The Court of Appeal observed that the High Court’s ruling developed a potentially new exception to the WP rule, which applies where a matter raised by the party resisting disclosure is not ‘fairly justiciable’ without recourse to WP communications. As the existence of this potentially new exception was not determinative of the appeal, the Court of Appeal declined to consider it further.
No extension of the estoppel exception
Lancer alleged that the WP communications should be allowed as part of its defence of estoppel by silence: despite being informed of the payments to the Attorney’s companies during the mediation, Berkeley never raised any concerns.
The conventional description of the estoppel exception is that WP communications are admissible if they consist of clear and unambiguous statements made by a party with the intention that the other party should rely on them and the other party does rely on them to its detriment. Lancer argued that the exception should extend to any form of estoppel (including silence).
The Court of Appeal held that any such extension raises difficult issues which need not be determined in a case that does not turn on them.
No new ‘independent fact’ exception
At first instance, the High Court suggested there might be another exception to the WP rule where WP material contains ‘independent fact[s]’ in no way connected with the merits of the settlement discussions. The independent facts in this case would have been Lancer’s payments to the Attorney’s companies, because they were disclosed in the context of settlement discussions about the amounts due to Lancer. However, as Lancer had not advanced its case on this basis, the High Court left the point open and simply noted that such an exception might have applied. The Court of Appeal agreed that the issue need not be decided, but expressed doubts that it would have applied anyway.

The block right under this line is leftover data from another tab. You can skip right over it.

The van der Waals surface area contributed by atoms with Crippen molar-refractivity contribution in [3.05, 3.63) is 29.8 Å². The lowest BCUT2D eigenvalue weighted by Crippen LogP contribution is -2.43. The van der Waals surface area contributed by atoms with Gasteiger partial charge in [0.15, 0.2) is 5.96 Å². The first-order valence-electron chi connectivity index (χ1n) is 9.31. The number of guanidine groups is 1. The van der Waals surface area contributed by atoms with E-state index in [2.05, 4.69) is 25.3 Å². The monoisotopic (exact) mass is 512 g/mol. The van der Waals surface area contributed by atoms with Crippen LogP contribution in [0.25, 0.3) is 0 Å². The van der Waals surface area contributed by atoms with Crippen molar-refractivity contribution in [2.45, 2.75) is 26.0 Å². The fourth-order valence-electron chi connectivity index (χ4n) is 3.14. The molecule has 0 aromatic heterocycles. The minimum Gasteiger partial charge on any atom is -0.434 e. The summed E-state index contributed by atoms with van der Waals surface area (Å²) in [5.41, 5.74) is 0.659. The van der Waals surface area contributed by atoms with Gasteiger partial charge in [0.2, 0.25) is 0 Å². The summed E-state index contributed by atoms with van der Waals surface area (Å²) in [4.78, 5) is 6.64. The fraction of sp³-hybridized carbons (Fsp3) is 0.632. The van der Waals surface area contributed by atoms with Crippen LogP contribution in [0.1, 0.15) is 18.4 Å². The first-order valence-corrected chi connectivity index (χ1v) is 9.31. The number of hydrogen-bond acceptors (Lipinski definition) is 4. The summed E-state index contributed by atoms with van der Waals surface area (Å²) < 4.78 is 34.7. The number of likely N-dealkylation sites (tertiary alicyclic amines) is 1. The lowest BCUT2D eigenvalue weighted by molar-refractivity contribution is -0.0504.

The Court of Appeal decision in Berkeley v Lancer is a rare example of WP communications being admissible in evidence. Cases applying any of the limited exceptions to the WP rule are few and far in-between due to the courts’ regard for the strong public interest in protecting open and frank settlement discussions.
The Court of Appeal looked at the purpose rather than the formal wording of the misrepresentation or fraud exception and applied it to circumstances in which a settlement agreement is sought to be upheld rather than set aside. The court’s obiter remarks on the Muller exception suggest that it is limited to the question of waiver in three-party situations and, thus, not applicable in a two-party case such as this one.
The Court of Appeal declined to definitively rule on further potential exceptions to the WP rule, such as: (i) any form of estoppel (including silence); (ii) if matters are not ‘fairly justiciable’ without recourse to WP communications; or (iii) for ‘independent fact[s]’ in no way connected with the merits of the settlement discussions. Instead, the court commented that such issues should only be decided in cases that turn on them.
  EWCA Civ 39, 30 November 1994.